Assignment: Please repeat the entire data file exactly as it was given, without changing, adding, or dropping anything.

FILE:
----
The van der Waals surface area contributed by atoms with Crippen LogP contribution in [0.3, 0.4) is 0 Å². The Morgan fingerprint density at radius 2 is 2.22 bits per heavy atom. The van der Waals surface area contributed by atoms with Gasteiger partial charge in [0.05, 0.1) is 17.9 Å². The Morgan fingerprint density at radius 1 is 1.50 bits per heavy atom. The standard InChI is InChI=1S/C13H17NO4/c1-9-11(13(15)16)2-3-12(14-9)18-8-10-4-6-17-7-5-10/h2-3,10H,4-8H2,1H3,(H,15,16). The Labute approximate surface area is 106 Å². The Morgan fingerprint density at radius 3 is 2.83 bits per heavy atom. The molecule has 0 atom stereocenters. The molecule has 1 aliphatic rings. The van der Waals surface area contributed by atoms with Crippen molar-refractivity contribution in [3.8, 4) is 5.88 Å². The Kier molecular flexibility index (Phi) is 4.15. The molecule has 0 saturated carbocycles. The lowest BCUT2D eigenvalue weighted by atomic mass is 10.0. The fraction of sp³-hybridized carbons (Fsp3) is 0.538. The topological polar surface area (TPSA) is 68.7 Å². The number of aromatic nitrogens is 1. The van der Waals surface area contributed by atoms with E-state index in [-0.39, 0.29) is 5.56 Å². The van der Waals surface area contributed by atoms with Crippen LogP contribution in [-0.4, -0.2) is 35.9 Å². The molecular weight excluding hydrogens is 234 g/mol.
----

The van der Waals surface area contributed by atoms with Crippen LogP contribution in [0.3, 0.4) is 0 Å². The Morgan fingerprint density at radius 2 is 2.22 bits per heavy atom. The van der Waals surface area contributed by atoms with Gasteiger partial charge in [0.05, 0.1) is 17.9 Å². The Morgan fingerprint density at radius 1 is 1.50 bits per heavy atom. The standard InChI is InChI=1S/C13H17NO4/c1-9-11(13(15)16)2-3-12(14-9)18-8-10-4-6-17-7-5-10/h2-3,10H,4-8H2,1H3,(H,15,16). The Labute approximate surface area is 106 Å². The Morgan fingerprint density at radius 3 is 2.83 bits per heavy atom. The molecule has 0 atom stereocenters. The molecule has 1 aliphatic rings. The van der Waals surface area contributed by atoms with Crippen molar-refractivity contribution in [3.8, 4) is 5.88 Å². The Kier molecular flexibility index (Phi) is 4.15. The molecule has 0 saturated carbocycles. The lowest BCUT2D eigenvalue weighted by atomic mass is 10.0. The fraction of sp³-hybridized carbons (Fsp3) is 0.538. The topological polar surface area (TPSA) is 68.7 Å². The number of aromatic nitrogens is 1. The van der Waals surface area contributed by atoms with E-state index in [-0.39, 0.29) is 5.56 Å². The van der Waals surface area contributed by atoms with Crippen LogP contribution in [-0.4, -0.2) is 35.9 Å². The molecular weight excluding hydrogens is 234 g/mol.